Below the lower limit and above the upper limit specified frequency, the frequency response of the loaded curve is made flat.
- Minimum phase: This option is used to calculate the unique impulse which has the specifed frequency response and is Minimum Phase. A minimum phase filter has the smallest possible group delay at any given frequency (consistent with producing the required overall frequency response), and hence the smallest signal latency, but the group delay may not be constant at all relevant frequencies. The minimum phase impulse has no pre-ringing but may have post-ringing. The location of the pulse peak is usually at or near the first sample of the filter.
- Linear phase: This option is used to calculate a filter (impulse) which has the specified frequency response with a constant group delay at all frequencies. The price for a constant group delay is that the absolute group delay is large. The large constant delay may not matter if listening to audio, but needs to be taken into account if audio is live or needs to be synchronized with video. The impulse is symmetric, with the pulse peak located in the center of the filter. Accordingly, the delay is equal to half the filter length / sampling rate (for a filter 65536 samples long at 44100 Hz, the delay is 32768/44100 or about 0.74 seconds). The build up of the pulse before the pulse peak is called “pre-ringing” which in some cases may cause audible artifacts.
- Excess phase: This option calculates a filter with constant 0 dB frequency response but which incorporates any group delay in the input curve in excess of that which the minimum phase component of that curve would produce. Because of the flat amplitude response, such a filter is often called an “All Pass” filter. A typical impulse response can be separated into the minimum phase component and the excess phase component. Convolving the two components reproduces the original pulse.
- Advanced mixed phase: With this option, while maintaining the frequency response, any phase curve between minimum phase (0), Linear Phase (1) and maximum phase (2) are calculated. The parameter can also be in between, for example, 0.159. Possible application: a steep low pass filter can be created between minimum phase (only post-ringing) and linear phase (same pre- and post-oscillation) can be set, with some pre-ringing but more post-ringing. (There is no free lunch: zero ringing is unachievable with systems of finite frequency response!)
The choice of correction filter for a mixed-pulse response may be due principally to the amount of acceptabe delay. For pure audio reproduction this usually does not matter. In the case of video or live music, a large delay may not be acceptable. Here the shortest lead time is achieved with a minimum phase correction filter. But no excess phase is corrected.
A limited band of frequency response can be used for a correction with this function with the frequency response information discarded above or below the selected spectrum (that is, the frequency response output of this funtion is a horizontal straight line below the lower limit and above the higher limit). This function is required, for example to use a near-field recording of frequency response of a speaker driver to linearize digital crossovers. It allows the creation of a correction filter to correct the frequency response of the speaker driver only within a desired frequency band.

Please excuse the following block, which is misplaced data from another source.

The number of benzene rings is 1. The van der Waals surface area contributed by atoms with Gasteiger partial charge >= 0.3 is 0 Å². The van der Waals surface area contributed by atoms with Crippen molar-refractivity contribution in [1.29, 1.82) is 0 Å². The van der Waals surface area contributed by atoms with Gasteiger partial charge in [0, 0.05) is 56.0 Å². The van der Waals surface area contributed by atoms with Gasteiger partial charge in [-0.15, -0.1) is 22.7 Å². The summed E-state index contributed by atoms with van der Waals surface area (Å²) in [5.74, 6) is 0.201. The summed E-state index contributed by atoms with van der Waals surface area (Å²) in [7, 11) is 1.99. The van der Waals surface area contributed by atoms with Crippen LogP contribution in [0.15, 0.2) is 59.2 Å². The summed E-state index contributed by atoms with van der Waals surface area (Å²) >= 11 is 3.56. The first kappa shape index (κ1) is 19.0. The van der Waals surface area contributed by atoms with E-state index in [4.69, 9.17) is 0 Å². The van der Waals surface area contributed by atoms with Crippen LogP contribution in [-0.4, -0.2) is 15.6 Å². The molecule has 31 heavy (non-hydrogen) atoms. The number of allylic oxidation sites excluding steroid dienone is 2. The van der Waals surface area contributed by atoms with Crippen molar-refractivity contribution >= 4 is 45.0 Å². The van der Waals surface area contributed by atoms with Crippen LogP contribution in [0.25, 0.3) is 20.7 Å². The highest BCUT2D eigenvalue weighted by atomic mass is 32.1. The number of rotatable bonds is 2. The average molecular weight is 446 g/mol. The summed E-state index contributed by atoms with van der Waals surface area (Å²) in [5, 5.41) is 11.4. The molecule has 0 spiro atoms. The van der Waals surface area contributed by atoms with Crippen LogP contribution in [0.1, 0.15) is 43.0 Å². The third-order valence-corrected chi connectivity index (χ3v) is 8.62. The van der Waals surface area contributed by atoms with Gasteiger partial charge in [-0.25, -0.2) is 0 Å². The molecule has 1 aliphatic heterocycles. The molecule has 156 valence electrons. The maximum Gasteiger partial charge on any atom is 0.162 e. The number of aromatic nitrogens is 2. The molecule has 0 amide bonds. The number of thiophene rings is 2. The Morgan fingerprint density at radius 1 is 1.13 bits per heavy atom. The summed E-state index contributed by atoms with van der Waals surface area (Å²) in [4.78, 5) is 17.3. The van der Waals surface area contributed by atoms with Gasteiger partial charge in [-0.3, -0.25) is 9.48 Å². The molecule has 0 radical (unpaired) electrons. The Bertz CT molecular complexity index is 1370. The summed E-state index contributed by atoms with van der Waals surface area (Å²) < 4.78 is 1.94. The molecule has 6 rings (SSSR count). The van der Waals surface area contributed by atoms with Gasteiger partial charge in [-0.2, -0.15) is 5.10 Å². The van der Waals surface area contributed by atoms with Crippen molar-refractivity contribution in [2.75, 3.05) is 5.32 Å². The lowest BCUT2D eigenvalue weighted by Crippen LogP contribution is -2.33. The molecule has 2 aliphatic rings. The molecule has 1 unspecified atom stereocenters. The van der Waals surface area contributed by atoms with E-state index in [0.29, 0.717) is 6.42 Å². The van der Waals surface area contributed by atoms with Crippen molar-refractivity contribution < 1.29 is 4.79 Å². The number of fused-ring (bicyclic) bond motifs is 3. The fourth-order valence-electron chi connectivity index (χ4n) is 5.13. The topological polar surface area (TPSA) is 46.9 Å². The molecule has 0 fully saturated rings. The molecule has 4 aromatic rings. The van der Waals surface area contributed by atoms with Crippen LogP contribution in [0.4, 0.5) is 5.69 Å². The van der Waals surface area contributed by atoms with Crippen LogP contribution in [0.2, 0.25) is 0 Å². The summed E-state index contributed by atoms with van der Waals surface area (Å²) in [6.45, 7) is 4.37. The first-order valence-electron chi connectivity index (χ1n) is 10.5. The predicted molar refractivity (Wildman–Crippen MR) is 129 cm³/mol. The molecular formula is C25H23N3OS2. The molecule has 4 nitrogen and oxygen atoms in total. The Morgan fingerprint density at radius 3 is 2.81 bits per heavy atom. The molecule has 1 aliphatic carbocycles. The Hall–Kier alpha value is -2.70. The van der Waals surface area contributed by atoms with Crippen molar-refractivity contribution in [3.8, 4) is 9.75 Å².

In the following example, a correction filter is desired which corrects only the bass up to about 150Hz. For this purpose Room Macro 1-3 are used to obtain the inverse of the pulse responses from which the correction filters are created. The inverse pulse responses are saved by Room Macro 3 in the working directory under the file name Pulse48Linv.dbl or Pulse48Rinv.dbl. After execution of Macro 3 to delete all curves from the view, load the two inverse curves in curve 1 and curve 2, and zoom in on the relevant frequency range:
In this case it is important that the uncorrected range of frequencies above approximately 150hz have the same gain applied by the filter, otherwise it will affect the balance of the channels. So for the next step there are two possibilities: either you find an intersection of the two curves around 150hz, or you set slightly different high frequency limits for the correction in the two channels in order to get the same gain. What matters is that the two amplitudes are equal at the high limit of correction.
In this example, we have zoomed into the intersection at about 150HZ and clicked the exact point of intersection with the left mouse button. Then you get on the right side of the program window, the frequency at which the mark has been set.
Now activate the curve 1 on the radio button and select TD Functions> Phase Extraction. Select Minimum Phase as Room Macro 4 will be used later to correct excess phase. The frequency response is to be straightened from 159Hz, and the result is loaded into curve 3. Similarly, the result of Phase Extraction of curve 2 is loaded into curve 4.
After deleting the original curves you get the following picture. The two new files still must be saved with the name of the old inverse (or Pulse48Linv.dbl Pulse48Rinv.dbl). After that you can create a filter with Room Macro 4.